A common analogy used for this concept is a theater – we might think there’s a lot of “liquidity” because the number of people that can fit into the general seating area, thus a lot of participants with whom to trade; however, what actually matters is the size of the exit when someone yells “fire.” And this is exactly what we just went through in the financial markets as panic-selling ensued, forcing participants quickly through that singular, narrow doorway to redeem assets for cash in an almost instantaneous fashion.
Exacerbating this problem is the fact that even high-quality, safe haven assets weren’t able to make it through the exit door unscathed (i.e. treasuries, gold, municipal bonds). We cannot overstate how disastrous this can be, and frankly was akin to the financial system plumbing stress that occurred in 2008 and 2009 during the Global Financial Crisis (“GFC”). The good news is that the Fed was able to come to the rescue in a massive scale, yet again, and this time used its full arsenal in a matter of weeks, compared to months during the GFC. This included setting overnight rates back to essentially 0% and quickly adding massive amounts of asset purchases on the balance sheet as the Fed stepped in as the buyer of last resort for many assets that lacked liquidity. It seems to be working…for now.
The good news is that the Fed was able to come to the rescue in a massive scale, yet again, and this time used its full arsenal in a matter of weeks, compared to months during the GFC.
Additional restoration will be provided by the soon-to-be-approved $2 trillion+ fiscal stimulus. By supporting and backstopping workers and businesses, this policy can help stem the panic and the cash-grab that was occurring to keep businesses alive. Now we can breathe a little easier about solvency issues. We should also note that at this point, it would seem that low rates are here again and will be sticking around for a while.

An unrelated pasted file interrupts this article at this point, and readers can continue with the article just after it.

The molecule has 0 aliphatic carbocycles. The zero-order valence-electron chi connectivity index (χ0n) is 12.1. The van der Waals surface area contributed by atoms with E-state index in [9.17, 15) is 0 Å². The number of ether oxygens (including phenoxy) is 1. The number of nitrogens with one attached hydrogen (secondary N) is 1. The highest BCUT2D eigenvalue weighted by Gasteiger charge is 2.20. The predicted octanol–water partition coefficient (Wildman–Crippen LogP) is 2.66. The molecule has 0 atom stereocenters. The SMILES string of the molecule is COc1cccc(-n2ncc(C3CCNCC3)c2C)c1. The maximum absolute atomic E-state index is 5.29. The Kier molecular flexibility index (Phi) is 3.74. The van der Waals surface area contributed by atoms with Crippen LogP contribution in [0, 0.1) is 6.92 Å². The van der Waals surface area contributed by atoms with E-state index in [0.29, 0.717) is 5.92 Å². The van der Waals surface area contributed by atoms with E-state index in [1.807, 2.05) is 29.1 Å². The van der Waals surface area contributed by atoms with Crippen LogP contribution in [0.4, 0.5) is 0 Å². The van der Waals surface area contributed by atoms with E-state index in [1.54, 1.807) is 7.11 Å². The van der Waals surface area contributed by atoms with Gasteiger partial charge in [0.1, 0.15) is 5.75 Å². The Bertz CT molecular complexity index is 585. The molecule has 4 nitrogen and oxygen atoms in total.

What this means for you as investors is that essentially no asset was immune to this market shock, which is why you will see even the bond and preferred stock portion of your portfolio show value decreases (albeit, recovering somewhat at this point). While improved, this problem will not completely go away overnight – we are seeing some of the liquidity challenges calm down, but now uncertainty about the future has meant that the “clearing prices” on most recent bond sales are still lower as a marginal buyer requires a discount to compensate for the higher perceived risk until we get through this crisis.
We suggest paying little attention to what prices the most recent buyers and sellers are agreeing to – this is akin to the real estate crisis where houses in your neighborhood sold at alarmingly low levels as either the seller was distressed and/or the lack of active buyers gave large pricing advantages to a willing purchaser. When you plan to stay in your house long-term (same with bonds), these paper losses (and even gains) are really just a distraction for the investment strategy. Normal behavior will return, and what matters is that the safety of the asset and that the income streams continue as expected (i.e. a rental real estate property where the tenant continues to pay rent is similar to a bond issuer continuing to make interest payments).
We may not be out of the woods yet, but we will continue to monitor risk and take appropriate actions as necessary. While we couldn’t predict what was going to cause this crisis, we understand that crises do happen somewhat regularly – that is why we continue to stay diligent about our exposure to risk and recognize when we aren’t getting sufficiently compensated to take risk in the investment markets. Even if there are some bonds and preferred stocks that are short-term causalities during the liquidity challenges (i.e. price discounts), the important thing is that we feel comfortable knowing that the underlying issuers are sound and can fulfill their interest and repayment commitments. Furthermore, it is also important to remember that bonds and preferred stocks are senior to common stocks as it relates to a claim on the assets of the business.
While we couldn’t predict what was going to cause this crisis, we understand that crises do happen somewhat regularly – that is why we continue to stay diligent about our exposure to risk and recognize when we aren’t getting sufficiently compensated to take risk in the investment markets.
We hope all of you continue to stay safe and healthy. It is an honor to be able to serve you through the challenges of the market cycles, and we are grateful for your continued trust and confidence. As always, call or email anytime.
Norris, Perné & French